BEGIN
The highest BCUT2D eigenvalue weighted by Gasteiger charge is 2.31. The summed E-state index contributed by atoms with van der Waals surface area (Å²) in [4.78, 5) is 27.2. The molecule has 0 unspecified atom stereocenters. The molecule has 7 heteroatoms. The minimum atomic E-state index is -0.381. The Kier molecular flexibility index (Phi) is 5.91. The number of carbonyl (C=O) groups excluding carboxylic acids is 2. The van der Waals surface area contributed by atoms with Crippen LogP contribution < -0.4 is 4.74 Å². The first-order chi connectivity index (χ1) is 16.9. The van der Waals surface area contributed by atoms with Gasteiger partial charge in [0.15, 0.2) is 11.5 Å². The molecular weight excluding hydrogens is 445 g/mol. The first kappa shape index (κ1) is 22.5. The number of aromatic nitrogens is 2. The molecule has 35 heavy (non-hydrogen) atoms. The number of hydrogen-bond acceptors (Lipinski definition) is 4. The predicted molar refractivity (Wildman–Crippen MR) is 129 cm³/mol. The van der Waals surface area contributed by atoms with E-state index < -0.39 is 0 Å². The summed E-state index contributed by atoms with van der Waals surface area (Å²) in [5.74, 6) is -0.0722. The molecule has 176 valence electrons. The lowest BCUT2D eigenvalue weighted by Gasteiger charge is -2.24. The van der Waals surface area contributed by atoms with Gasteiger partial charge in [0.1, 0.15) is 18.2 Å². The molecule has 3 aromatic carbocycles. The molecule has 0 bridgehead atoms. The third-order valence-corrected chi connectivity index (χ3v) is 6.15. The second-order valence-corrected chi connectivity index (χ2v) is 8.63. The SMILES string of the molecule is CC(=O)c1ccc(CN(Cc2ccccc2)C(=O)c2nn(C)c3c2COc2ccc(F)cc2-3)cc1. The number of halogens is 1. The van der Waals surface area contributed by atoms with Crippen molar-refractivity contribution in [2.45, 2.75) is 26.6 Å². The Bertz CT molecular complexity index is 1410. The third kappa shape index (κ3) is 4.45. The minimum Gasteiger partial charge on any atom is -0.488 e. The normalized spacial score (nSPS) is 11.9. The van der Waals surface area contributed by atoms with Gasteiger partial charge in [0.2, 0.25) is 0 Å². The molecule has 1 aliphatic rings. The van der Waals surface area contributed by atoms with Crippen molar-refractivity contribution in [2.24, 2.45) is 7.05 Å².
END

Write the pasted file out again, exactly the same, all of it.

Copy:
The highest BCUT2D eigenvalue weighted by Gasteiger charge is 2.31. The summed E-state index contributed by atoms with van der Waals surface area (Å²) in [4.78, 5) is 27.2. The molecule has 0 unspecified atom stereocenters. The molecule has 7 heteroatoms. The minimum atomic E-state index is -0.381. The Kier molecular flexibility index (Phi) is 5.91. The number of carbonyl (C=O) groups excluding carboxylic acids is 2. The van der Waals surface area contributed by atoms with Crippen LogP contribution < -0.4 is 4.74 Å². The first-order chi connectivity index (χ1) is 16.9. The van der Waals surface area contributed by atoms with Gasteiger partial charge in [0.15, 0.2) is 11.5 Å². The molecular weight excluding hydrogens is 445 g/mol. The first kappa shape index (κ1) is 22.5. The number of aromatic nitrogens is 2. The molecule has 35 heavy (non-hydrogen) atoms. The number of hydrogen-bond acceptors (Lipinski definition) is 4. The predicted molar refractivity (Wildman–Crippen MR) is 129 cm³/mol. The van der Waals surface area contributed by atoms with E-state index < -0.39 is 0 Å². The summed E-state index contributed by atoms with van der Waals surface area (Å²) in [5.74, 6) is -0.0722. The molecule has 176 valence electrons. The lowest BCUT2D eigenvalue weighted by Gasteiger charge is -2.24. The van der Waals surface area contributed by atoms with Gasteiger partial charge in [0.1, 0.15) is 18.2 Å². The molecule has 3 aromatic carbocycles. The molecule has 0 bridgehead atoms. The third-order valence-corrected chi connectivity index (χ3v) is 6.15. The second-order valence-corrected chi connectivity index (χ2v) is 8.63. The SMILES string of the molecule is CC(=O)c1ccc(CN(Cc2ccccc2)C(=O)c2nn(C)c3c2COc2ccc(F)cc2-3)cc1. The number of halogens is 1. The van der Waals surface area contributed by atoms with Crippen molar-refractivity contribution in [2.45, 2.75) is 26.6 Å². The Bertz CT molecular complexity index is 1410. The third kappa shape index (κ3) is 4.45. The minimum Gasteiger partial charge on any atom is -0.488 e. The normalized spacial score (nSPS) is 11.9. The van der Waals surface area contributed by atoms with Gasteiger partial charge in [0.2, 0.25) is 0 Å². The molecule has 1 aliphatic rings. The van der Waals surface area contributed by atoms with Crippen molar-refractivity contribution in [2.24, 2.45) is 7.05 Å².